Submitted by Simon Thursday, 31/03/2011

In reply to by torsten

You're right, Torsten - it does depend on preferences. Immediately after writing my previous comment, I did regret not thinking of the Antipodeans, Canadians etc. Then again, in Germany and Switzerland I've previously come across talk of "angelsächsische Verhältnisse" (i.e. things like Sunday shopping, CCTV or Sheikhs owning Premier League clubs). And when the French mention "les Anglo-Saxons", their distain is palpable. I doubt they think of Kiwi sheep farmers or the Canadian Mounties when uttering those words.

Despite the dictionary references to the "Anglo-Saxons", it's been often drilled into me as a translator that I should avoid using it as a term, especially given its potentially derogatory effect. On second thoughts, I probably would go for "English speakers" or the "English-speaking world" notwithstanding the point your boss makes!

Sorry, I'm at it again.

Mit besten angelsächsischen Grüssen from this particular pedant ;-)


Submitted by Barry Thursday, 31/03/2011

Welcome to my Grüner Club Torsten...
I have been enjoying these wines over the last 2 years now...
and the Smaragd and Reserve wines age beautifully.
Check the blog then buy buy buy...although...you being in the Land Of The Saxs
will not have the choice we do in Germany.
F.X. Pichler, Knoll, Rudi Pichler etc...and all still fairly priced...no doubt as more members join my 'Club' the price will rise...but until then...swim in the River Veltliner.

Submitted by torsten Friday, 01/04/2011

In reply to by Barry

It seems to me I may have been a member for a while, at least since I had my first aged Kirchmayr Solist Grüner last year. And I did notice the success you had with these wines on your blog, Barry. Luckily, we can source wine directly from the continent, but my favourite local wine shop also has Grüner, Jurtschitsch, but also Knoll. It is difficult to find the aged ones over here though. Will keep my eyes peeled and report back!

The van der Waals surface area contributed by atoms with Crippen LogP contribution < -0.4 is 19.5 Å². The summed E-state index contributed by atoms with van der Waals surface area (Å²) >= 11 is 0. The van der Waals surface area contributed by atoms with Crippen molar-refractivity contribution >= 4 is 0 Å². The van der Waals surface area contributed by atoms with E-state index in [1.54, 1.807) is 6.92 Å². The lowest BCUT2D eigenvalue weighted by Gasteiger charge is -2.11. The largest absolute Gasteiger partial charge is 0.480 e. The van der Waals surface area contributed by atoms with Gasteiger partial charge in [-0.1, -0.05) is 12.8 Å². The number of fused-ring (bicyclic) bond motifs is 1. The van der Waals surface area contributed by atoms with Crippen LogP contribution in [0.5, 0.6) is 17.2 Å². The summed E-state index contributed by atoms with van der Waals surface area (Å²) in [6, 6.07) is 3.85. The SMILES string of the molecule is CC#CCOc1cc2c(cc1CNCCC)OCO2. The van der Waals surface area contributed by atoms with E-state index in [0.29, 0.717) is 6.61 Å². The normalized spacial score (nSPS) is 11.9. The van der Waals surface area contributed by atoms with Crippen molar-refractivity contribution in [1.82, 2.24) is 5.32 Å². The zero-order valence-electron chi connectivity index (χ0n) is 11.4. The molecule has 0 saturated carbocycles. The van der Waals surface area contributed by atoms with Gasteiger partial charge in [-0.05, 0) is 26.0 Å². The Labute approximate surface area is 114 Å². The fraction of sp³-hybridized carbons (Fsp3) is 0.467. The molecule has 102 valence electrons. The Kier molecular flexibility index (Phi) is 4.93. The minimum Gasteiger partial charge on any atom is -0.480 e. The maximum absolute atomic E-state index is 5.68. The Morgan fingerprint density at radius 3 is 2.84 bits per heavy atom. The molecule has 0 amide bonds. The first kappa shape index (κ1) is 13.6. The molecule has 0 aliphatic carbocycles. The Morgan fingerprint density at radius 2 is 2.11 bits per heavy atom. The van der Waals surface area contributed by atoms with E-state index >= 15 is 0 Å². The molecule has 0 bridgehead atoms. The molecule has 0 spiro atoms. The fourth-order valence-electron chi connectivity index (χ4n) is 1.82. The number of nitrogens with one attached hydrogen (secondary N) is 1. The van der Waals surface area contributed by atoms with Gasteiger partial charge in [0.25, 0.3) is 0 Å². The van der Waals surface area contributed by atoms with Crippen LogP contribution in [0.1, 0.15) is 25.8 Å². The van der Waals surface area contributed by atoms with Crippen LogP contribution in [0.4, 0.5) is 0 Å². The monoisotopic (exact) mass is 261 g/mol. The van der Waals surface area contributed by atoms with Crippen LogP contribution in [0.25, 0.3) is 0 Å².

Submitted by Roger Sleigh Friday, 01/04/2011

Hi Guys,

It is suprising that such a high alcohol remained in balance. The grapes underlying the wine must have a good acidity I think to balance any RS then finally the wine has to be full and complex enough to mask/hide the alcohol
Just my theory but I have noticed in some other New World wines that it is possible but then I always suspected some manipulation of acidity which I wouldn't from A Kamptaler GV.

Submitted by torsten Friday, 01/04/2011

In reply to by Roger Sleigh

This Grüner was certainly substantial enough to be able to take it, substantial and with good body, but not too heavy at the same time. It is true that good acidity goes a long way in balancing high ABV - I recently had this in a few American wines and it worked very well. I was really surprised because I haven't seen high alcohol done so well!

Submitted by Tom Lewis Tuesday, 12/04/2011

I'm a big fan of Austrian wines - mostly Smaragd Rieslings but of late the GVs too.

I do recommend you check out the Wachau; there's some really world-class stuff there; I've never had anything up to 15%, but FX Pichler will get up to 14% in a good year and still feel balanced, as well as intensely structured and long.

Fascinating terroir, too; have a look at these posts for some more details:



Cheers, Tom

Submitted by torsten Tuesday, 12/04/2011

In reply to by Tom Lewis

The Wachau is definitely worth further exploration. I have had only a few wines from there, but all of them were spectacular. Pichler is one of the names that have come up a lot, but I don't think I have tried on yet. Following your recommendation I will have to put them higher up on the list of wineries to explore.

Thanks for sharing this, Tom!